It gets off to a cracking opening with striking sets by multi award winning Thomas Little; "Grapes of Wrath" '40 ~ "Razors Edge" '46 ~ Viva Zapata" '52. With Art Direction by two up and coming directors, Richard Day, and Nathan Juran. Another veteran, Director of Photography; Edward Cronjager, "Roberta" '35 ~ "House by the River" '50 ~ "Relentless" '48 ~ "Beneath the 12 mile Reef" '53, all combine to assure this film a stylish look and feel.
It may not always work as well as you might like, but it keeps you watching and guessing to the end. The biggest draw back for me was the musical direction by English born Cyril J. Mockridge. He must have been given only a few days to prepare a score and I don't think he wrote a note of original music. Instead, he uses music tracks from the library of popular standards. The best of these is Alfred Newman's "Street Scene" put to good use under the opening credits. Another is Harold Arlen's immortal "Somewhere Over the Rainbow". Both these melodies keep popping up at the most unnecessary moments during the story, so much so, that by the time the end title arrives you may well wake up screaming too...
Not great, but still good entertainment.
This soft who-dun-it melodrama works effectively with a perfectly
matched cast. The dialog isn't very clever at times (lines like "You're
the Mona Lisa type I can spot 'em a mile away), but is entertaining
just the same. It's nice to see Grable in a setting besides the
predictable musicals she would soon be typecast in for the rest of the
decade. Betty wasn't much of an actress, but she was so easy on the
eyes that it didn't matter. In fact, the cast has its share of
"lookers" from the dapper Victor Mature to the voluptuous and stacked
Carole Landis (a tragic figure who took her own life just 7 years
later). There are moments in this flick that even seem comical, such as
the character actors in the final scene. (It also has Grable and Mature
as the new Mr. & Mrs. Bottachelli - that surname alone is something you
can't take too seriously!)
There's more music in this type of movie that would be expected. Landis (with someone ghosting her voice) croons "The Things I Love" a pretty new melody written for this 1941 caper. The hit "Over the Rainbow" does appear briefly at times, but it's Lionel Newman's superb, haunting 1931 theme "Street Scene" that pops up repeatedly in the excellent film soundtrack. A quick orchestral variation of "What'll I Do" is also heard if you listen close enough.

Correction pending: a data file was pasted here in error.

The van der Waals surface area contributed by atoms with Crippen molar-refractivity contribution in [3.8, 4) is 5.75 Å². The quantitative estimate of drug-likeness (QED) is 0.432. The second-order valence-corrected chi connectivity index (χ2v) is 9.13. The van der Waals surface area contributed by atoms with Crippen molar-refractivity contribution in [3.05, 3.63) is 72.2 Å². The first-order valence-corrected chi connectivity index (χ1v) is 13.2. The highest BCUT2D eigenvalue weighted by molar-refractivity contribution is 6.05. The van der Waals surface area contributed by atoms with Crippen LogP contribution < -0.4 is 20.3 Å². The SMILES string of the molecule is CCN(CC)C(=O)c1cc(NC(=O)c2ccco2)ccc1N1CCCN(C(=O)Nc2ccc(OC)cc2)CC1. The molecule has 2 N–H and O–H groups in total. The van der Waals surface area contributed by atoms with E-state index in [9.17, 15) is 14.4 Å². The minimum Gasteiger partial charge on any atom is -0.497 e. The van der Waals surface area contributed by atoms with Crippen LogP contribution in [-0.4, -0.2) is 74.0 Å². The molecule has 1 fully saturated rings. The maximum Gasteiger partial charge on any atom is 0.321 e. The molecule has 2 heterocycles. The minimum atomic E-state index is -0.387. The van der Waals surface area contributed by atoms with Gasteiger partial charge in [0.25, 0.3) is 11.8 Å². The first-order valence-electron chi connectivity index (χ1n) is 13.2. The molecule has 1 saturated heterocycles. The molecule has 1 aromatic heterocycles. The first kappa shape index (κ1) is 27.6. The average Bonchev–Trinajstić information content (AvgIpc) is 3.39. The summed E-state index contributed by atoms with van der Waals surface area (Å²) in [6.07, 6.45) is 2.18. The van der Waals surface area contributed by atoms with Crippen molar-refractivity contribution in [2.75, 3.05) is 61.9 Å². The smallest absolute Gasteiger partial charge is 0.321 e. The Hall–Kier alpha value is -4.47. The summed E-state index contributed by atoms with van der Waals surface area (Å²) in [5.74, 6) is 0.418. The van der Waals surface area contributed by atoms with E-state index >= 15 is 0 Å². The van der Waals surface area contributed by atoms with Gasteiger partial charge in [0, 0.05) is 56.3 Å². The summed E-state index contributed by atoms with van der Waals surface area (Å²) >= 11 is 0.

On the print I saw of "I Wake Up Screaming," the closing credits included a plug to buy war bonds. It must have been quickly added to subsequent prints, since this movie was released three weeks prior to Pearl Harbor when we entered the war.
*** This review may contain spoilers ***
'I Wake Up Screaming' came out around the time 'The Maltese Falcon',
which is considered the first true film noir. 'Screaming' has some
noirish elements including some dark lighting, a femme fatale of sorts
and a man falsely accused of murder but it can't make up its mind
whether its appeal is slanted toward the lover of a good mystery or
romance. Indeed, the occasionally insufferable soundtrack features one
too many tidbits of 'Over the Rainbow', occasionally ruining the dark
atmosphere of menace that a true film noir should engender.
'I Wake Up Screaming' disappoints on many levels. First there's the murder victim herself, Vicky Lynn (played by Carole Landis, who tragically took her own life approximately seven years after this film's first release). Vicky is a waitress turned would-be actress, after being discovered by sports promoter, Frankie Christopher (Victor Mature). One wonders why these high society types (who are friends of Christopher), fall head over heels for the unconnected Vicky, who has nothing to offer except maybe her looks. The way they fawn over this unproven neophyte is truly embarrassing. Not all actresses at that time got ahead simply because of their looksthere was something also called 'personality' but unfortunately the films' scenarists here chose to present the requisite go-getter as a generic bimbo.